Pierre Vrielinck, head of global Asian markets, BNP Paribas Wealth Management shares his views with Asian Private Banker in the ‘Final Word’, a ten-part series where the industry’s leaders share their thoughts and opinions on key issues around industry trends, business performance, investment solutions, regulations and compliance, and technology.
Industry Trends | What is the state of Asia’s talent pool and did your firm pay significantly higher for new talent? What is your view on private banking talent development in Asia?
The shortage of experienced bankers is still a growing concern in the Asian private banking industry. Our strategy has always been to onboard talents with the right skills and mindsets — regardless of whether they are internal or external — and equip them with our wide product offerings that can enable them to drive business.
Technology has transformed the entire private banking workforce in the last few years and is expected to continue having a profound impact in the future. Private banks need to reassess talent strategies and take into account the changing needs of clients who demand improved technology infrastructure and agility. We have to think out of the box to onboard talents with skill sets not only from the traditional sector but also from technology startups. We firmly believe that attracting, retaining, and developing talents are critical in order to compete in this environment.
Investment Solutions | Though continued geopolitical uncertainty and volatility pose a challenge for DPM performance, will this ultimately prove to be a boon for the discretionary business, converting clients from trade to delegation? In these same market conditions, how critical will the alternatives business be for private banks in Asia moving forward?
Our historical returns show that DPM provides better performance than achieved by self-directed clients in both attractive and poor market conditions, as behavioural biases often plague the average investor’s performance across the cycle. These biases lead to destructive market timing and overconcentration are heavily mitigated through DPM. In a year like 2018, when almost all markets are in negative territory (at the end of October), we’ve actually seen our largest ever inflows into DPM across all different types of mandates.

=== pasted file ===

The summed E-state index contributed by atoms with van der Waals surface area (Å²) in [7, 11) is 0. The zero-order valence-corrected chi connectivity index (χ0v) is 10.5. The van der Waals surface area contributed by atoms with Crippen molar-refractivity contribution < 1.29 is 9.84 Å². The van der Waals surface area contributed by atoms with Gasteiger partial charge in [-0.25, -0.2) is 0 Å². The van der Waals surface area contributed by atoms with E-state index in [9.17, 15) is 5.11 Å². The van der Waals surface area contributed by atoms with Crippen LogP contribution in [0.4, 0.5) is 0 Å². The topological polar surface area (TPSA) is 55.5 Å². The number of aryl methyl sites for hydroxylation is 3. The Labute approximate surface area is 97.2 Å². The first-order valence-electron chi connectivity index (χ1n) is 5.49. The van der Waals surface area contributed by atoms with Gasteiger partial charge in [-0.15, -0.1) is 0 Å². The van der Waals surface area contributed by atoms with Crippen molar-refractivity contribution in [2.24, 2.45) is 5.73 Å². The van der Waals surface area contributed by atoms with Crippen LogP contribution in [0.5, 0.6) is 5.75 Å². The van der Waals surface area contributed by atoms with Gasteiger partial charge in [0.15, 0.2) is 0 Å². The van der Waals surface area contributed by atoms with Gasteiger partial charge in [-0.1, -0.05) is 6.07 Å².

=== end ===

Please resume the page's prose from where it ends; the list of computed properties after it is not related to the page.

On alternatives, we see growing interest in private assets, such as PE and RE, rather than in hedge funds, which have delivered subpar performance. On the private side, clients increasingly recognise the value provided by specialist managers who earn attractive illiquidity premiums over the cycle, and add further value through the active management of portfolio companies or properties. Although the importance of private assets should grow at a good pace, Asian clients are, in general, far from adopting a Yale-styled endowment asset allocation focused largely on illiquid assets.
Investment Solutions | Ten years on from the GFC, how has your product shelf evolved and how has clients’ perception of structured products changed since then?
On the back of increased investor sophistication and need for more customised solutions, our product shelf has evolved substantially in terms of breadth and depth. For example, investors were previously only given selected products to trade in brokerage with relatively larger minimum sizes. Now, they can easily participate in smaller-sized trades across a range of products electronically.
As for structured products, Asian clients are now much more knowledgeable and controlled in their use of leverage and we see them used as an instrument to express a view or as a tool to hedge overall portfolios.
Meet 2018’s industry leaders in the full round up of of Asian Private Banker‘s the Final Word 2018.